Ordinance change would let chief determine if club events require off-duty police officer
WILLMAR -- The City Council is proposing an ordinance amendment that would let the chief of police decide whether an off-duty officer is required to be present if a club or organization sponsors an event where intoxicating liquor is served.
Current ordinance requires the holder of a temporary liquor license to pay for one off-duty city police officer to be present at the location at all times during the time that intoxicating liquor is dispensed. Ordinance also requires the license holder to pay for additional officers that may be required at the discretion of the police chief.
Under the amendment, the police chief would have the discretion to decide whether the presence of an off-duty police officer is required.
The amendment is being considered at the request of the Eagles Club.
The Eagles applied for a temporary liquor license for a pool tournament Feb. 19 and 20 in the City Auditorium. During the application process, the club became aware of license criteria of requiring police service at all times during the time liquor is being dispensed, according to City Clerk Kevin Halliday.
The Eagles say they cannot afford the 22 hours of service at $60 per hour for an off-duty officer during the tournament.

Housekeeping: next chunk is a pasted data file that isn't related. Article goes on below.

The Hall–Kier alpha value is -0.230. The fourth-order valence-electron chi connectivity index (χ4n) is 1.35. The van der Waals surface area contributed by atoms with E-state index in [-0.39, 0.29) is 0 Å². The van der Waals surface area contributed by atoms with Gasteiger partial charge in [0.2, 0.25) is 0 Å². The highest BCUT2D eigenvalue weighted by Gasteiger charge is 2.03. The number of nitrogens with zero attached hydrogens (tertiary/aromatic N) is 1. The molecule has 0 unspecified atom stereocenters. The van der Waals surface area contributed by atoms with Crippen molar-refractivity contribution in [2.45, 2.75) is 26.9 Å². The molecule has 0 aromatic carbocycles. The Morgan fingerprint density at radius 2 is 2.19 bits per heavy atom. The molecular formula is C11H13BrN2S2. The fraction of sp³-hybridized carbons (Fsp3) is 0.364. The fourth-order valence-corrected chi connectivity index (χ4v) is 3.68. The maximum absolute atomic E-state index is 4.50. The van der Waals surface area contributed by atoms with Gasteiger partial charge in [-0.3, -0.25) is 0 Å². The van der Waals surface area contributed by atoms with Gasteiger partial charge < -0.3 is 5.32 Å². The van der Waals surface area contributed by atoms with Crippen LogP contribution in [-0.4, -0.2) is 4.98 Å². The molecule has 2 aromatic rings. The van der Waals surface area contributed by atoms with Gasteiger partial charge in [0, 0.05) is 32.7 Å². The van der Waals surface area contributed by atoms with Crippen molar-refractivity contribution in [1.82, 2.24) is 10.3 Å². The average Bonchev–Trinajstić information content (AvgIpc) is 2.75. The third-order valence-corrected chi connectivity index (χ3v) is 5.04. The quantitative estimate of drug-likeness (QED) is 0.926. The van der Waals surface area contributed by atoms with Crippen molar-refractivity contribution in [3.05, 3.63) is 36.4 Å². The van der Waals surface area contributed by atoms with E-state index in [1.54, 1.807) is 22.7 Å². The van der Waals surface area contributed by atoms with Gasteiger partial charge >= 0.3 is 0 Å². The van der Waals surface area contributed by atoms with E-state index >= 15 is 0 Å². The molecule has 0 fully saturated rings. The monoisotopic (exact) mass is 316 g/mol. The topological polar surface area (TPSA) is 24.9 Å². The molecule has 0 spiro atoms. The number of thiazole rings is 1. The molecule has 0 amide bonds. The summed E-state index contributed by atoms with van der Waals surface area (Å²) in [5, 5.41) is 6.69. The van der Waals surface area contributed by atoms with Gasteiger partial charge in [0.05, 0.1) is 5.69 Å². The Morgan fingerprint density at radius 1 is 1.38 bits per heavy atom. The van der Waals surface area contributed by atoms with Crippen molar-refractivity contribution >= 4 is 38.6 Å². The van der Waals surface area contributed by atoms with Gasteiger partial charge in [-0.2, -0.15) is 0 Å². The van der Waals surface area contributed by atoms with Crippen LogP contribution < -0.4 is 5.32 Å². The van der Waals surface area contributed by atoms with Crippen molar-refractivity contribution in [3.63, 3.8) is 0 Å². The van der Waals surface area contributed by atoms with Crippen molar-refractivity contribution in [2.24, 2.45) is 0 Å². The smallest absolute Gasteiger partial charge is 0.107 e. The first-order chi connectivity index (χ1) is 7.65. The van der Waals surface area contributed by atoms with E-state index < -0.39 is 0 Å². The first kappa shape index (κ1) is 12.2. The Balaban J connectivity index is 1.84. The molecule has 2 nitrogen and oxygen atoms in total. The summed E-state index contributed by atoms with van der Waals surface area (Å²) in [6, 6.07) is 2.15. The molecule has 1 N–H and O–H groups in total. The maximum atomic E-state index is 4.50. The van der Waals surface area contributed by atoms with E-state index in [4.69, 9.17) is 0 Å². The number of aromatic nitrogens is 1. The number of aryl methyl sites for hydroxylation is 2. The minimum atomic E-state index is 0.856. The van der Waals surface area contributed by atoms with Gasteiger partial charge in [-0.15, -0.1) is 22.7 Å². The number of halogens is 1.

Bob Stone, representing the Eagles, asked the council's Public Works/Safety Committee on Jan. 26 to consider revising the ordinance to allow the chief to decide whether an officer is required to be present.
The committee voted to recommend the revision to the council, and the council on Monday night voted to hold a public hearing on the revision at the Feb. 16 meeting.
Committee Chairman Doug Reese explained the request. Reese said Police Chief Jim Kulset told committee members that there are certain organizations that hold these kinds of functions in the community. In this case, the Eagles Club has not had any violations in any of the Police Department's liquor license compliance checks. Reese said having the chief review these needs is appropriate.
Mayor Les Heitke said the issue seems to fall in the realm of setting city policy. He thought the decision should stay with council members, but said if they want to change the policy, so be it. Heitke asked City Attorney Rich Ronning if the amendment exposes the city or chief to a liability risk.
Ronning said the amendment would not expose the chief as an individual to any liability or impose any particular liability on the council. Ronning said the amendment was appropriate.
"It's a discretionary function,'' he said. "The council would only rely on what the chief of police is telling them anyway. I'm assuming the council members are not going to know the details of the criminal history of the persons that are running the organization and won't have the information available to them that the police chief would have.''